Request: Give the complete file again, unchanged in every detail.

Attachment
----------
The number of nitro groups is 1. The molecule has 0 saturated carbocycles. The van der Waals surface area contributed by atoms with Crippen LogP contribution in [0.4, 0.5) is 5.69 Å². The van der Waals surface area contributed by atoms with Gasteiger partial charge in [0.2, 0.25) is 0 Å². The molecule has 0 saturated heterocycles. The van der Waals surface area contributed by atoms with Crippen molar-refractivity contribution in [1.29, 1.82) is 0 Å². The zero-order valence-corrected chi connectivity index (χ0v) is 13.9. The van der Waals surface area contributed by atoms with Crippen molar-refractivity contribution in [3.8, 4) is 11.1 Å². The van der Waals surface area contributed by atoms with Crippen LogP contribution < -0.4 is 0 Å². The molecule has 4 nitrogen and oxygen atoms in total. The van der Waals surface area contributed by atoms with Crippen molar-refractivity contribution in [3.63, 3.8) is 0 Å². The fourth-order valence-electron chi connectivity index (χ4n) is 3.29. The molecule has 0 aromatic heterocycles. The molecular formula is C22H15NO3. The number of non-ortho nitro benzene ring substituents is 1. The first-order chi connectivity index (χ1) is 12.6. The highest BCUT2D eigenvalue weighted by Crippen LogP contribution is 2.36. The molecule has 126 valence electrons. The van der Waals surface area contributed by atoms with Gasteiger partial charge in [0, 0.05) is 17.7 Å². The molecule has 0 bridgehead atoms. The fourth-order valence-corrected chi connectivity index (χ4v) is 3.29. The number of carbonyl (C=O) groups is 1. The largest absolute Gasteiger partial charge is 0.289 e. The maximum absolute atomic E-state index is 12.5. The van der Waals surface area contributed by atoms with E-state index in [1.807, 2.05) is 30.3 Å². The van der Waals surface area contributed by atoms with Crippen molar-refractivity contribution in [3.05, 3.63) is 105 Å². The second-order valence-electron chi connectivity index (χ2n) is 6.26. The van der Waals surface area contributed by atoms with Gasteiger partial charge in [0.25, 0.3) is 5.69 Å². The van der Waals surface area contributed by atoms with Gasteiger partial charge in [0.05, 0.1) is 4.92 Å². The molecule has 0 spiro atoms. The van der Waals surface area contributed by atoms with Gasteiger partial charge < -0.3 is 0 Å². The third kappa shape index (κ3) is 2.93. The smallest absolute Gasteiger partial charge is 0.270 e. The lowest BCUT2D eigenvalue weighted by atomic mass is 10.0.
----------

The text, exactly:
The number of nitro groups is 1. The molecule has 0 saturated carbocycles. The van der Waals surface area contributed by atoms with Crippen LogP contribution in [0.4, 0.5) is 5.69 Å². The van der Waals surface area contributed by atoms with Gasteiger partial charge in [0.2, 0.25) is 0 Å². The molecule has 0 saturated heterocycles. The van der Waals surface area contributed by atoms with Crippen molar-refractivity contribution in [1.29, 1.82) is 0 Å². The zero-order valence-corrected chi connectivity index (χ0v) is 13.9. The van der Waals surface area contributed by atoms with Crippen molar-refractivity contribution in [3.8, 4) is 11.1 Å². The van der Waals surface area contributed by atoms with Crippen LogP contribution < -0.4 is 0 Å². The molecule has 4 nitrogen and oxygen atoms in total. The van der Waals surface area contributed by atoms with Crippen molar-refractivity contribution in [3.63, 3.8) is 0 Å². The fourth-order valence-electron chi connectivity index (χ4n) is 3.29. The molecule has 0 aromatic heterocycles. The molecular formula is C22H15NO3. The number of non-ortho nitro benzene ring substituents is 1. The first-order chi connectivity index (χ1) is 12.6. The highest BCUT2D eigenvalue weighted by Crippen LogP contribution is 2.36. The molecule has 126 valence electrons. The van der Waals surface area contributed by atoms with Gasteiger partial charge in [0, 0.05) is 17.7 Å². The molecule has 0 bridgehead atoms. The fourth-order valence-corrected chi connectivity index (χ4v) is 3.29. The number of carbonyl (C=O) groups is 1. The largest absolute Gasteiger partial charge is 0.289 e. The maximum absolute atomic E-state index is 12.5. The van der Waals surface area contributed by atoms with E-state index in [1.807, 2.05) is 30.3 Å². The van der Waals surface area contributed by atoms with Crippen molar-refractivity contribution in [3.05, 3.63) is 105 Å². The second-order valence-electron chi connectivity index (χ2n) is 6.26. The van der Waals surface area contributed by atoms with Gasteiger partial charge in [0.25, 0.3) is 5.69 Å². The van der Waals surface area contributed by atoms with Gasteiger partial charge in [0.05, 0.1) is 4.92 Å². The molecule has 0 spiro atoms. The van der Waals surface area contributed by atoms with Gasteiger partial charge < -0.3 is 0 Å². The third kappa shape index (κ3) is 2.93. The smallest absolute Gasteiger partial charge is 0.270 e. The lowest BCUT2D eigenvalue weighted by atomic mass is 10.0.